“I’m gonna have a box of 200 condoms with my name on it,” Derrick Wegner, 19, said with a smile, “And that makes me happy.”

As part of Wegner’s duties as a Resident Assistant for Dreiser College at Stony Brook University, he’s helping to coordinate Tabler Quad’s “sex week,” a week dedicated to sex education.  

But there’s more to Wegner than just his job as an RA. He’s a biology major who wants to double major in chemistry, his favorite method of transportation is to dance, preferably to skip, wherever he goes, he loves to sing and do taxidermy in his spare time, and he’s also one of a handful of transgender students at SBU and will be a founding member of the new Trans Alliance club.

Though he cannot be on the official e-board for the new club because he’s already involved in another e-board for the LGBTA, Wegner said he plans on being an active member and supporter of the club. He’s glad it exists. Since the LGBTQ community is a small subset of society, the “T” part of the acronym is an even smaller subset of a minority community with separate issues that can get overlooked in the broader discussion of LGBTQ issues.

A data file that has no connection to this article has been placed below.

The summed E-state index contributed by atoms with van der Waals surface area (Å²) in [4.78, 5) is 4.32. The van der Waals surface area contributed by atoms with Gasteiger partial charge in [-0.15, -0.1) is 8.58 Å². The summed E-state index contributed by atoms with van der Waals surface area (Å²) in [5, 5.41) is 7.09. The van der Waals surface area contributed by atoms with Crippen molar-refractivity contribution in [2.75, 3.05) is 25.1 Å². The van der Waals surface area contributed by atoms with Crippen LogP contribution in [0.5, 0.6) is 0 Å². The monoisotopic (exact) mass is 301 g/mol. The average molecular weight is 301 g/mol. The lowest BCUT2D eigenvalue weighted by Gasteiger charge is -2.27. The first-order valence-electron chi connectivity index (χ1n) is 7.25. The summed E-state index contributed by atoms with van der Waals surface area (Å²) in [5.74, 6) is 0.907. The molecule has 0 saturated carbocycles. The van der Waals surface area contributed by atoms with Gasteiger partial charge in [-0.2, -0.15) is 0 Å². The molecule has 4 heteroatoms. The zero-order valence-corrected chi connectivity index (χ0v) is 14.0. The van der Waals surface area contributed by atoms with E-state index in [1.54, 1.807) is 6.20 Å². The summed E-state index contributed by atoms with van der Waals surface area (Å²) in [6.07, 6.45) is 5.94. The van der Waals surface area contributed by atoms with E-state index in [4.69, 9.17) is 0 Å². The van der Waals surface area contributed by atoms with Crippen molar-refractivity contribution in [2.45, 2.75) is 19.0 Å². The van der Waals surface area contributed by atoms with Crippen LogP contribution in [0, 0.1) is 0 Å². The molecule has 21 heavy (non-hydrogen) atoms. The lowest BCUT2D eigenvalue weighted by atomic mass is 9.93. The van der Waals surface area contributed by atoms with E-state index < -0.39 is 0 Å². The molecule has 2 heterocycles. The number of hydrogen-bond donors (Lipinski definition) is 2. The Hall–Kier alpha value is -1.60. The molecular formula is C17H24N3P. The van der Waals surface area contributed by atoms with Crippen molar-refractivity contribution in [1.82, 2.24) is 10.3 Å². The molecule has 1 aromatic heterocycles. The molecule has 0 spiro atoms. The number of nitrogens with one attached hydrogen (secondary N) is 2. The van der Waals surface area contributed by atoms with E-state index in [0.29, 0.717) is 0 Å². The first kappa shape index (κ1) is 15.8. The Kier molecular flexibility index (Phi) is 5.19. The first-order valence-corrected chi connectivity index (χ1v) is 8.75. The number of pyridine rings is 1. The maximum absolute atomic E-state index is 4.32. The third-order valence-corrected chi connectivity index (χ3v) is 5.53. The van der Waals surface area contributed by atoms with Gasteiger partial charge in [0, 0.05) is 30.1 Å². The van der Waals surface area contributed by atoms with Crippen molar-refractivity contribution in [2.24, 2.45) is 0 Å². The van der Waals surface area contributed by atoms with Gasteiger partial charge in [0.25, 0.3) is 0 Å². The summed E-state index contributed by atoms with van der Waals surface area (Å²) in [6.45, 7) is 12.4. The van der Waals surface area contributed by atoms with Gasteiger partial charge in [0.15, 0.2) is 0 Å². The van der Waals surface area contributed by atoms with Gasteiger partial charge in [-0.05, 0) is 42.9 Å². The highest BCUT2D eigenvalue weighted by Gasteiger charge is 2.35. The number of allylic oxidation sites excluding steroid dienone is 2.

The new club will focus on activism within the university and will be a community for people who identify as transgender and their supporters, he said.

“We want to fix things that are obviously broken but also be around people who get it,” Wegner explained.

The club will try to help with issues in policies regarding names, bathrooms and misgendering, or being addressed by the wrong pronouns. Bathrooms especially are a major problem on campus for people who identify as transgender. “I know a lot of trans people who aren’t comfortable going in public restrooms,” Wegner said. “I feel really strange doing it. I feel someone will, like, fight me.”

Establishing a community and a presence on campus is an important step towards creating more visibility for trans issues, a visibility that has skyrocketed among the mainstream public with celebrities like Laverne Cox and Caitlyn Jenner.

“I love the fact that there are trans people in the media. It shows that not only do trans people exist, but they’re real people,” Wegner said. “People know who trans people are now. I don’t know how apparent that statement was three years ago.”